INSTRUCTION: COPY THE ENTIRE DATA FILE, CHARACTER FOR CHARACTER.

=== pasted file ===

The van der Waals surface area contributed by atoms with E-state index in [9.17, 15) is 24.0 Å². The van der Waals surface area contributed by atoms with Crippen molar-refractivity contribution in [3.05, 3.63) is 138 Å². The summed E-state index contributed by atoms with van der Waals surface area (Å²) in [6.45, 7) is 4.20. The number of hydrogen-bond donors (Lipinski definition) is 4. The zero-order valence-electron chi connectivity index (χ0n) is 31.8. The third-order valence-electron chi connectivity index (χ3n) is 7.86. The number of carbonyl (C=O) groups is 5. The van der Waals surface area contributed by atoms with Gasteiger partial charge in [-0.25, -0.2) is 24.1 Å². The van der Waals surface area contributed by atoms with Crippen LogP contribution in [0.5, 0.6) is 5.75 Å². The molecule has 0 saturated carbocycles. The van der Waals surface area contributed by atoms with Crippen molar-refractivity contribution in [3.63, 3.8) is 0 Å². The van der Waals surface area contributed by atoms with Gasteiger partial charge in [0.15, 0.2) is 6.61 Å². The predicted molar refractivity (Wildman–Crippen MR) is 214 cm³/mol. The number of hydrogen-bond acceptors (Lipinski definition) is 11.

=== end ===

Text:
The van der Waals surface area contributed by atoms with E-state index in [9.17, 15) is 24.0 Å². The van der Waals surface area contributed by atoms with Crippen molar-refractivity contribution in [3.05, 3.63) is 138 Å². The summed E-state index contributed by atoms with van der Waals surface area (Å²) in [6.45, 7) is 4.20. The number of hydrogen-bond donors (Lipinski definition) is 4. The zero-order valence-electron chi connectivity index (χ0n) is 31.8. The third-order valence-electron chi connectivity index (χ3n) is 7.86. The number of carbonyl (C=O) groups is 5. The van der Waals surface area contributed by atoms with Gasteiger partial charge in [-0.25, -0.2) is 24.1 Å². The van der Waals surface area contributed by atoms with Crippen LogP contribution in [0.5, 0.6) is 5.75 Å². The molecule has 0 saturated carbocycles. The van der Waals surface area contributed by atoms with Crippen molar-refractivity contribution in [3.63, 3.8) is 0 Å². The van der Waals surface area contributed by atoms with Gasteiger partial charge in [0.15, 0.2) is 6.61 Å². The predicted molar refractivity (Wildman–Crippen MR) is 214 cm³/mol. The number of hydrogen-bond acceptors (Lipinski definition) is 11.